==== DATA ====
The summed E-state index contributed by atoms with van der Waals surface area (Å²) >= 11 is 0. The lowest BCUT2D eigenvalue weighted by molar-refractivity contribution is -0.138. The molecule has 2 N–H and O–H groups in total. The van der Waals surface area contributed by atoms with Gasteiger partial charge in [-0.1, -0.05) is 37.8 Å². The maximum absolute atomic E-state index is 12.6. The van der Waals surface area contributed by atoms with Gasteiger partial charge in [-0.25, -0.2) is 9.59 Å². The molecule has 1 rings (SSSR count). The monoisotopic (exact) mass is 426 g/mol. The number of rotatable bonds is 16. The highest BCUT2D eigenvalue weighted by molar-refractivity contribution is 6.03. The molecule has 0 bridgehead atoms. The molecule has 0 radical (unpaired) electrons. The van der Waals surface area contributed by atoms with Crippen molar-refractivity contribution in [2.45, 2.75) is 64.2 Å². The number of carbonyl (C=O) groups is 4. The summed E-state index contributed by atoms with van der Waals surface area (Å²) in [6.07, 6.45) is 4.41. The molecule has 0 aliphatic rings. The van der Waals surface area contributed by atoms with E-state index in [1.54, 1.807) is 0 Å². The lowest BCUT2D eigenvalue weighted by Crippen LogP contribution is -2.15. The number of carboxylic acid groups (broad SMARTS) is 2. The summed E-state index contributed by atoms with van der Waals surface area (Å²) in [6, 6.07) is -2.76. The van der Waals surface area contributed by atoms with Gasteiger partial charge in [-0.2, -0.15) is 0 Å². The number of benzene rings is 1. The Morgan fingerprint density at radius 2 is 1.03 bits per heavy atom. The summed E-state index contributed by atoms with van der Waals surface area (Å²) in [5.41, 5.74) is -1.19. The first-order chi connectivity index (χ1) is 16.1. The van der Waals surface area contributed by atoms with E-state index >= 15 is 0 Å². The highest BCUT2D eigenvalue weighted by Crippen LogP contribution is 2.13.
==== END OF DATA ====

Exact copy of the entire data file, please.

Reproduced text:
The summed E-state index contributed by atoms with van der Waals surface area (Å²) >= 11 is 0. The lowest BCUT2D eigenvalue weighted by molar-refractivity contribution is -0.138. The molecule has 2 N–H and O–H groups in total. The van der Waals surface area contributed by atoms with Gasteiger partial charge in [-0.1, -0.05) is 37.8 Å². The maximum absolute atomic E-state index is 12.6. The van der Waals surface area contributed by atoms with Gasteiger partial charge in [-0.25, -0.2) is 9.59 Å². The molecule has 1 rings (SSSR count). The monoisotopic (exact) mass is 426 g/mol. The number of rotatable bonds is 16. The highest BCUT2D eigenvalue weighted by molar-refractivity contribution is 6.03. The molecule has 0 bridgehead atoms. The molecule has 0 radical (unpaired) electrons. The van der Waals surface area contributed by atoms with Crippen molar-refractivity contribution in [2.45, 2.75) is 64.2 Å². The number of carbonyl (C=O) groups is 4. The summed E-state index contributed by atoms with van der Waals surface area (Å²) in [6.07, 6.45) is 4.41. The molecule has 0 aliphatic rings. The van der Waals surface area contributed by atoms with E-state index in [1.54, 1.807) is 0 Å². The lowest BCUT2D eigenvalue weighted by Crippen LogP contribution is -2.15. The number of carboxylic acid groups (broad SMARTS) is 2. The summed E-state index contributed by atoms with van der Waals surface area (Å²) in [6, 6.07) is -2.76. The van der Waals surface area contributed by atoms with Gasteiger partial charge in [-0.2, -0.15) is 0 Å². The number of benzene rings is 1. The Morgan fingerprint density at radius 2 is 1.03 bits per heavy atom. The summed E-state index contributed by atoms with van der Waals surface area (Å²) in [5.41, 5.74) is -1.19. The first-order chi connectivity index (χ1) is 16.1. The van der Waals surface area contributed by atoms with E-state index >= 15 is 0 Å². The highest BCUT2D eigenvalue weighted by Crippen LogP contribution is 2.13.